surface area is self explanatory. The bigger the wing the more lift
it can produce. The same applies to flying speed. The faster the
air travels over the wing the more lift it produces except that
with speed the lift increases with the square of the velocity (KE=1/2MV2).
This means if we double the flying speed the lift increases four
fold. It is worth remembering this when adding ballast. Doubling
the weight will only increase the speed by approximately 40%. We
would need to quadruple the weight to double the flying speed.
Coefficient of Lift (CL) is similar to the Coefficient of Drag (CD)
or Drag Coefficient which is often quoted for the aerodynamic cleanliness
of new car designs. It is a constant used to balance the lift equation
for the different amounts of lift that sections can produce. When
the lift coefficient is divided by the corresponding drag coefficient
(CL/CD) then a guide to the section's efficiency can be obtained.
Sections can have a maximum CL ranging from 0.5 to 2. The factors
affecting the CL of a section are:
The camber of the section
The Angle of Attack the section is operating at.
The Camber of the Section
Camber of a section is the curvature of a section. It is important
because it determines how much the air travelling over the section
is deflected. The more the air is deflected the further it has to
travel to reach the trailing edge and hence the greater the reduction
in pressure as discussed previously. A flat plate section, with
a rounded leading edge, will have negligible camber and only deflect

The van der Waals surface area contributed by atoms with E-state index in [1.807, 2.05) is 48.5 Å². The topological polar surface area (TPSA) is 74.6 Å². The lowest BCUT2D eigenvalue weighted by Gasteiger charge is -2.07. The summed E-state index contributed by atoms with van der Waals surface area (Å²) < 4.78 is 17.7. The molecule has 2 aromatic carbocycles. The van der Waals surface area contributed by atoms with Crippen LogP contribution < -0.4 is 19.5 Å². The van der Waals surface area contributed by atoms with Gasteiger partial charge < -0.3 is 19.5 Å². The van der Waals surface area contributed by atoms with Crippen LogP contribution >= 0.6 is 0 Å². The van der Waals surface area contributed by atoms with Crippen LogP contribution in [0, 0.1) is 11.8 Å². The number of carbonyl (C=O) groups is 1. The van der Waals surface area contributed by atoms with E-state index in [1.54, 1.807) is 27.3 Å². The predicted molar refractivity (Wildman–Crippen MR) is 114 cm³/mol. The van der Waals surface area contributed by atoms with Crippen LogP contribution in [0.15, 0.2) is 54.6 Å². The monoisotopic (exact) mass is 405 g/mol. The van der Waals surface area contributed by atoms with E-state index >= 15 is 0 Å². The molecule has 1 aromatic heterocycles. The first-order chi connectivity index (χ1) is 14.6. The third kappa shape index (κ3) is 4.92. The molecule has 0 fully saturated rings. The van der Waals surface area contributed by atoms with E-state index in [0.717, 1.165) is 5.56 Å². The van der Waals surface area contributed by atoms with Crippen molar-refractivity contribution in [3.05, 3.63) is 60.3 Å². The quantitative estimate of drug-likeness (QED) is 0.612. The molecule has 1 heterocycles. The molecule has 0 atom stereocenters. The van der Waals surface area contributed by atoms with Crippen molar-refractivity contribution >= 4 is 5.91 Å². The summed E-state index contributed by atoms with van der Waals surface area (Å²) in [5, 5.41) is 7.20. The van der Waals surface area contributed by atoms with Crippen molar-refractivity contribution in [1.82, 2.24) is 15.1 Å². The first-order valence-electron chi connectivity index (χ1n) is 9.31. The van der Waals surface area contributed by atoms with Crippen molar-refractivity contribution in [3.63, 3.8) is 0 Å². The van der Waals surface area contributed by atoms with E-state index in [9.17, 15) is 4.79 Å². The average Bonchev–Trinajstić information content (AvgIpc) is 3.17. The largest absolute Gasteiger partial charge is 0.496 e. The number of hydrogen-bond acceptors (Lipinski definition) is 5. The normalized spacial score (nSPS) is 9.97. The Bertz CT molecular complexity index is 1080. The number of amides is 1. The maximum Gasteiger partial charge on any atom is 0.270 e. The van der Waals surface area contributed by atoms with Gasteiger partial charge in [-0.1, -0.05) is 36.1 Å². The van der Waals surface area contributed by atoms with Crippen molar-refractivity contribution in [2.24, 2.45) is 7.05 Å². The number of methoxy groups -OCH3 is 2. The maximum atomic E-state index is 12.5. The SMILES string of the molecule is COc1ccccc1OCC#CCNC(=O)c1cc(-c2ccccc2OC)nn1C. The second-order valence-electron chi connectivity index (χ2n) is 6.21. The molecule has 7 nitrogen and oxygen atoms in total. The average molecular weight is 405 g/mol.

the air a nominal amount and consequently only produce low lift
coefficients before stalling whereas a curved flat plate will deflect
the air considerably more producing higher lift coefficients (see
of lift production is drag. This is mentioned because there has
been alot of research in recent years on model glider sections in
an effort to optimise the camber of a section to improve the lift
and drag coefficients in order to produce a more efficient section.
The success of these endeavours is seen in the improved penetration
of today's thermal soarers. However, to realise these improvements
in section efficiency it is necessary to observe the section profile
to within a few thousands of an inch or fractions of a millimetre
if you prefer. This has led to the creation new wing building and
flying techniques in order to realise the full potential of these
to the camber of a section is its thickness. This is normally expressed
as a percentage of wing chord (width). A wing with a 10 inch chord
that is 1.5 inch thick has a thickness chord ratio of 15%. Generally
the thicker a section is the more camber it has and the more lift
it can generate. Increasing the thickness of a section not only
increases the amount of lift it can produce but also increases the
stalling angle i.e. the angle at which the airflow over the wing
becomes turbulent resulting in a dramatic reduction in lift. This
characteristic is often used on aerobatic models to prevent tip
stalling. Tip stalling is where the outer sections of the wing stall
before the inner sections of the wing. It is desirable that the
outboard wing stalls last so that lateral control (ailerons control)
is retained up to the point of stall.
The Angle of Attack